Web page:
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I saw a baroque ensemble play last night; the group included 2 guest soloists, one who played the sackbut and one who played the natural trumpet. I had never heard of these instruments before, and though the sackbut looked much like its successor, the trombone, the natural trumpet didn't look much like a trumpet. It had no valves or keys, and it was much longer.

The homepage of the Philadelphia Natural Trumpet Ensemble (http://www.intr.net/bleissa/lists/pnte.html) says that the natural trumpet is an "8-foot cylindrical bore instrument", which means nothing to me, though 8 feet is very long. The MHN Music Encyclopedia (http://www.si.umich.edu/CHICO/MHN/pages/naturaltrump_gnrl.html) provides a bit more comprehensible information, explaining that what makes the natural trumpet natural is precisely the lack of telescoping slides (see sackbut or trombone) or valves (see trumpet). "Lipping techniques" are how experienced players produce different tones than those inherent in the instrument itself.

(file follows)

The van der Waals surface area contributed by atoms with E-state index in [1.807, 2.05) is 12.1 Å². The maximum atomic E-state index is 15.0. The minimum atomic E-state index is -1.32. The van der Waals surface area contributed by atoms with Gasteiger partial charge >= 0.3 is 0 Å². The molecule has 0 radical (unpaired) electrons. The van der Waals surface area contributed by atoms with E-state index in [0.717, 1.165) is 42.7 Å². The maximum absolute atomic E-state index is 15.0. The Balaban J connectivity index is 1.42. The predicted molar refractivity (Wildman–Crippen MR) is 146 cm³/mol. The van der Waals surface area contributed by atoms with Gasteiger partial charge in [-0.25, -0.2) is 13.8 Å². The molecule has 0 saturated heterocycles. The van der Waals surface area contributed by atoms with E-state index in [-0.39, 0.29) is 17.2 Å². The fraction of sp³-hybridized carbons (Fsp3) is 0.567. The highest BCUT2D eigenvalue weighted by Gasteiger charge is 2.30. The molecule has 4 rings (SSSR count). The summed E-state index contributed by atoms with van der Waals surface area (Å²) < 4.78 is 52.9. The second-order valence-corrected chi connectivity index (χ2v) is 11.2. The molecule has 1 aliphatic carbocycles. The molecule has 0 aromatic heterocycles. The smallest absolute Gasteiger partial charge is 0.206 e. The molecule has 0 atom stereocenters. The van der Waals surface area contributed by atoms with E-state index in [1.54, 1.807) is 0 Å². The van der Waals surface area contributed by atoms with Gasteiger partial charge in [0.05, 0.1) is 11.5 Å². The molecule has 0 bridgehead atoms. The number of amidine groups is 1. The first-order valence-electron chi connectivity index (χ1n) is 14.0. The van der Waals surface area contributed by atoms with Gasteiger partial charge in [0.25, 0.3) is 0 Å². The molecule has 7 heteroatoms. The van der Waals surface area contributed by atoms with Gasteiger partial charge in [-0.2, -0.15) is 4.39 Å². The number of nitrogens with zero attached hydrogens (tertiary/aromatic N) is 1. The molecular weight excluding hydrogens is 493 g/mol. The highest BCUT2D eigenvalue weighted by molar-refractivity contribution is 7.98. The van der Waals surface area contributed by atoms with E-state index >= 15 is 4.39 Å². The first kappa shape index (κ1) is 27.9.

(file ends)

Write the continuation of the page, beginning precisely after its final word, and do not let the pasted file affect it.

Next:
I must admit this doesn't make much sense to me, but the concert, played in an old chapel in Toronto, was very lovely.

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